Sunday, December 27, 2009
A Day with Two Girlfriends
That's me up there.. I do dream about wearing those hats and walking through the country sides of England getting my hem all muddy. (Colin Firth is there too)
Over the holiday break - (yes- I took a holiday break! One day! - it was fabulous!) - So I met my friend, former college roommate - text book publisher extraordinaire- and fellow Jane Austen fanatic - writer of Austenacious -(Jane Austen Blog to bookmark!) Christine Osborne in NYC. We were off to The Morgan Library to see an amazing exhibit "A Woman's Wit" - Jane Austen's Life and Legacy. It was a small exhibit- but like Jane herself and her books- good things come in small packages.
The exhibit was made up of her own letters mostly written to her niece and sister. One handwritten manuscript - of Mansfield Park.. and awe inspiring little first editions of her books. We were determined to make out her handwriting in an effort to know Jane better- she wrote backwards and crossways- and was not very neat at all. But in her handwriting was the person she was- the personality that comes through in her books. I could sense the frustration that a woman of her intellect felt living at such a time. You could feel the boredom...at dances and the agitation of finding "neither wit nor genius" in the people she had to talk to. She found solace in her writing- but wrote little of it to her loved ones- concentrating on topics like who was in the dog house in the family or how she was making the most of the fabric she could afford to sew a dress. She wrote multiple letters a week- sometimes they were so casual- as we speed off an email these days.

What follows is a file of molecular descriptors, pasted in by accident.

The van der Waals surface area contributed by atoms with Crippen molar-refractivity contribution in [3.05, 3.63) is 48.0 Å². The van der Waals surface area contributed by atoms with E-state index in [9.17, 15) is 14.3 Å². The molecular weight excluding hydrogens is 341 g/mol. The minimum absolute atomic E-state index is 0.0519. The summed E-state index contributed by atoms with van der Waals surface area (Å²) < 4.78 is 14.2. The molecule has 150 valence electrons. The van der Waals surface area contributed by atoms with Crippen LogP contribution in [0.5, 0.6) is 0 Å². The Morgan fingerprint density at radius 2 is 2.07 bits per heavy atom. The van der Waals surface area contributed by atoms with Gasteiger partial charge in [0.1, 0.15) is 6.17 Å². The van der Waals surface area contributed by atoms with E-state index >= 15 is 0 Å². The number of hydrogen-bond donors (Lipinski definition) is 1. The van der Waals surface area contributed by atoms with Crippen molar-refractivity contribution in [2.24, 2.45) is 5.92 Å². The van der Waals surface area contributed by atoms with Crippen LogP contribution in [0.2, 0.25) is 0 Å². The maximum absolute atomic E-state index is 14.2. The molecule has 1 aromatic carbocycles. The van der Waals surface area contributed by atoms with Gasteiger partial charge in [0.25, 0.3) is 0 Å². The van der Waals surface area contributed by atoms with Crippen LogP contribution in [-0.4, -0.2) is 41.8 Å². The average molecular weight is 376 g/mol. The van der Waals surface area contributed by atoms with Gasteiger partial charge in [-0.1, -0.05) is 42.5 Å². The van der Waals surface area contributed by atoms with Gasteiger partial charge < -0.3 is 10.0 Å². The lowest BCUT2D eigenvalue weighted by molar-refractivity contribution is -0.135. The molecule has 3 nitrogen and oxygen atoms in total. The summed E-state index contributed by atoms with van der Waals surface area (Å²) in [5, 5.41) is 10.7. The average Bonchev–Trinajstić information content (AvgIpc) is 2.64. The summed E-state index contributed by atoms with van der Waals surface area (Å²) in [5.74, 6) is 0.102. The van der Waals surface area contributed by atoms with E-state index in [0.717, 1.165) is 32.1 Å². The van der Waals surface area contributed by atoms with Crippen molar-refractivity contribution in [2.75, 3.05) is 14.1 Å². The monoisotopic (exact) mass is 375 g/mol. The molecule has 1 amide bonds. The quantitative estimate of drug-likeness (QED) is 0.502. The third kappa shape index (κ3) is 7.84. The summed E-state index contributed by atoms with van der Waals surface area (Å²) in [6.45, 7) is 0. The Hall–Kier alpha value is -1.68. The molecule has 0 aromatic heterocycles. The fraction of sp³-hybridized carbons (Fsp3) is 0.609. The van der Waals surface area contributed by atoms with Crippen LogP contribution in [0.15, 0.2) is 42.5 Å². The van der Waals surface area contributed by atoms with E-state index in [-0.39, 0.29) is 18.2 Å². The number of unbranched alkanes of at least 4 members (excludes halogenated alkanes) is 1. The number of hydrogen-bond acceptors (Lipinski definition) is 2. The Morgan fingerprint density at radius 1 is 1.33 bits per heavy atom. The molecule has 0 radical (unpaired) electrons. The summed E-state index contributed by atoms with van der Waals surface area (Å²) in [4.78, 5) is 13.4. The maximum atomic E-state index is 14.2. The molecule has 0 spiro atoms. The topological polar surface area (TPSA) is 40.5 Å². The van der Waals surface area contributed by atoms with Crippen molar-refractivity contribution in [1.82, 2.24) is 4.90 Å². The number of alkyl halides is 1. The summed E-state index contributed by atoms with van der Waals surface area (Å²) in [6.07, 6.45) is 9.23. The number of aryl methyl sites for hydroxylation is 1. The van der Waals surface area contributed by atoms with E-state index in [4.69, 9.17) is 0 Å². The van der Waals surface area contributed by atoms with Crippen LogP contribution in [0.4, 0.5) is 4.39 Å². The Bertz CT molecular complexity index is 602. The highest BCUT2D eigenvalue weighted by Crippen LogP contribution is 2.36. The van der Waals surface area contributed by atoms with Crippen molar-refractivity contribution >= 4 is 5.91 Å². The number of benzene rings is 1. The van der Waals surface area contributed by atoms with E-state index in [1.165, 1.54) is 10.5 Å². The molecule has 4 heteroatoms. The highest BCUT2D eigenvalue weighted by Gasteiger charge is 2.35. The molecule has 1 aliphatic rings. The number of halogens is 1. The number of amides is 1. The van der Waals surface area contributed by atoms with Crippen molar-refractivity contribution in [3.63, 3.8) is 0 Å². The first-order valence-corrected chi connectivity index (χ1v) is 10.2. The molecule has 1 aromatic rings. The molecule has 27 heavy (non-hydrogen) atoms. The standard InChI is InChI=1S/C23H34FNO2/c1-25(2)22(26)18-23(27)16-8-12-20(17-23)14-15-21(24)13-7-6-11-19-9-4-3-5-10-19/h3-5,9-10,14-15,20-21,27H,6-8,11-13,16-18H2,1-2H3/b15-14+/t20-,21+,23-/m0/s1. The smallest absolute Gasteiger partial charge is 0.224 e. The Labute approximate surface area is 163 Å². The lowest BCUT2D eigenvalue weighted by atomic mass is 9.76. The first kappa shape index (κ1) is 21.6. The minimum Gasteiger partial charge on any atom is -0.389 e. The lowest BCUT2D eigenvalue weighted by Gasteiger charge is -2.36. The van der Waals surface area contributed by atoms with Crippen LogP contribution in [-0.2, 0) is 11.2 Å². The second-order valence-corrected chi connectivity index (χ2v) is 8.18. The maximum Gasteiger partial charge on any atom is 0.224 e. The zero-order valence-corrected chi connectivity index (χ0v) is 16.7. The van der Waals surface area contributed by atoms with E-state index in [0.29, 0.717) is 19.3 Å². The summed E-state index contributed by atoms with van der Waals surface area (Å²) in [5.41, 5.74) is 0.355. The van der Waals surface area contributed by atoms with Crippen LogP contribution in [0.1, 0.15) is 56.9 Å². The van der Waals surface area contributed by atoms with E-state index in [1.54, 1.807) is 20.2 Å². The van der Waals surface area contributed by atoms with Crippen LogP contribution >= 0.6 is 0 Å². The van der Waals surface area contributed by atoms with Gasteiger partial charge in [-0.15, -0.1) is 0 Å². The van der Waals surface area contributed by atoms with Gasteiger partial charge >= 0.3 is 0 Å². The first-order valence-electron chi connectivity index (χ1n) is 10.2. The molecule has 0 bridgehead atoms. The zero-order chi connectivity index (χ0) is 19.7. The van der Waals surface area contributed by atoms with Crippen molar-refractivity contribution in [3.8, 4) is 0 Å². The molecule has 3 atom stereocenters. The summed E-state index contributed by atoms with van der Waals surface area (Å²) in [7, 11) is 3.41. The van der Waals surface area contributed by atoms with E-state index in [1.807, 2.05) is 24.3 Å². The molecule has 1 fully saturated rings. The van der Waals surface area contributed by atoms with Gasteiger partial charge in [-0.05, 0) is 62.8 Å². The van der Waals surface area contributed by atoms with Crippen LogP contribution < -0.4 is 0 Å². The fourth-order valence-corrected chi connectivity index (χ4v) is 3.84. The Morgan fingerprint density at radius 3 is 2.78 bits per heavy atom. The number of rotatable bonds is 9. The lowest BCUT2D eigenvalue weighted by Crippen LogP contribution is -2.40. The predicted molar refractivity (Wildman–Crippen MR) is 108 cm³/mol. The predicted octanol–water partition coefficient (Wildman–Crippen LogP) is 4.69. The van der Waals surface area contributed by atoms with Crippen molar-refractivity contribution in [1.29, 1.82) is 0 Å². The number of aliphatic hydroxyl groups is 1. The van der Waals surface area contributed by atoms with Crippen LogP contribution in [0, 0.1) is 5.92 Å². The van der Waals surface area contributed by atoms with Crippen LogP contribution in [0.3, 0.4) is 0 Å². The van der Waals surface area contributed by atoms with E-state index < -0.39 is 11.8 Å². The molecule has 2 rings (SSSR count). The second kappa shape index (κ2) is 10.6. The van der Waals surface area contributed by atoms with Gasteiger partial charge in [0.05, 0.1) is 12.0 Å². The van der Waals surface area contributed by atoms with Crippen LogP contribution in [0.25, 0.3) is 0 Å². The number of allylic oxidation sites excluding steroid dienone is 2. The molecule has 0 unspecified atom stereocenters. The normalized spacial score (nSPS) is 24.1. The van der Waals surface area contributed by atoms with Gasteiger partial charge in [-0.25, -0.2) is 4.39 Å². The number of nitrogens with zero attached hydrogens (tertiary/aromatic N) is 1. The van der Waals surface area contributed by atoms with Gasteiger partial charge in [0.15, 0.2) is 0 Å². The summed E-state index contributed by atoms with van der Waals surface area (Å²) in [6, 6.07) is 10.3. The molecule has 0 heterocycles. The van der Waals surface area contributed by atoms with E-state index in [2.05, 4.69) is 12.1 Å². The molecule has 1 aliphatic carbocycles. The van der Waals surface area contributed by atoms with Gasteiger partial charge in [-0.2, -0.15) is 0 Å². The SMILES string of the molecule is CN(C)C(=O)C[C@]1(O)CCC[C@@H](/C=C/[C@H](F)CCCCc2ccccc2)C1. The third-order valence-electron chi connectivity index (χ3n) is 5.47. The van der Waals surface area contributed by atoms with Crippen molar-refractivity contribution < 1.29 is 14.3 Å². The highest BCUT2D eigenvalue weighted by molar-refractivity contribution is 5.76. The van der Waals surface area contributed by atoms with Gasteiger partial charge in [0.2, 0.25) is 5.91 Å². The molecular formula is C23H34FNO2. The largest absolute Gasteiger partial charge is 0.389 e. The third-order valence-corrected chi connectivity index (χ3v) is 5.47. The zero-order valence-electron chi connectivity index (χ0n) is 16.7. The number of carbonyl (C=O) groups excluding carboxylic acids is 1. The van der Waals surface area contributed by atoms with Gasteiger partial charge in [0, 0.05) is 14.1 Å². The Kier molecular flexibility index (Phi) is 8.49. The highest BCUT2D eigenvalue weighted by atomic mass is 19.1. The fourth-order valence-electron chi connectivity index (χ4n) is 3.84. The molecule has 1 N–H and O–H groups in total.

The most touching letter in the room was written by Jane's sister. It chronicled Jane's death. Untimely at the age of 41. It was written in such vivid detail- you could sense her pain at the loss. What books would she have written? What would she have done- married? Traveled?... Like so many great talents.. they burn a little brighter- and their light goes out much too soon.
We left to tour the rest of the Morgan library.. and saw amazing things. William Blake was a revelation to me- an artist focused more on Winsor McCay and Walt Kelly. I found his work entirely - amazingly- ahead of it's time.
We stood in a room containing 5 Gutenberg bibles!- Mary Shelley's own Frankenstein edition ...that J.P. had good taste... original copies of Dickens - Shakespeare.. signed music sheets by Beethoven, Brahms, Chopin, and Mozart... a Botticelli here- a Rembrandt there.... ... Eee Gads!
We went back up to say goodbye to Jane. It felt no different than saying goodbye to Christine late that night in Penn Station. I don't see her often (she lives in California) - so saying goodbye is hard- but when we're together it's enjoyable and laughter is easy.
We stayed through dinner and drinks with another long time friend from SU. Brooke, Christine and I filled the evening with every pleasantry and much wit and genius was found! (ahem... thanks Jane)
What a gift some people are to the world and to eachother!
My Jane story- wouldn't you just love to read it?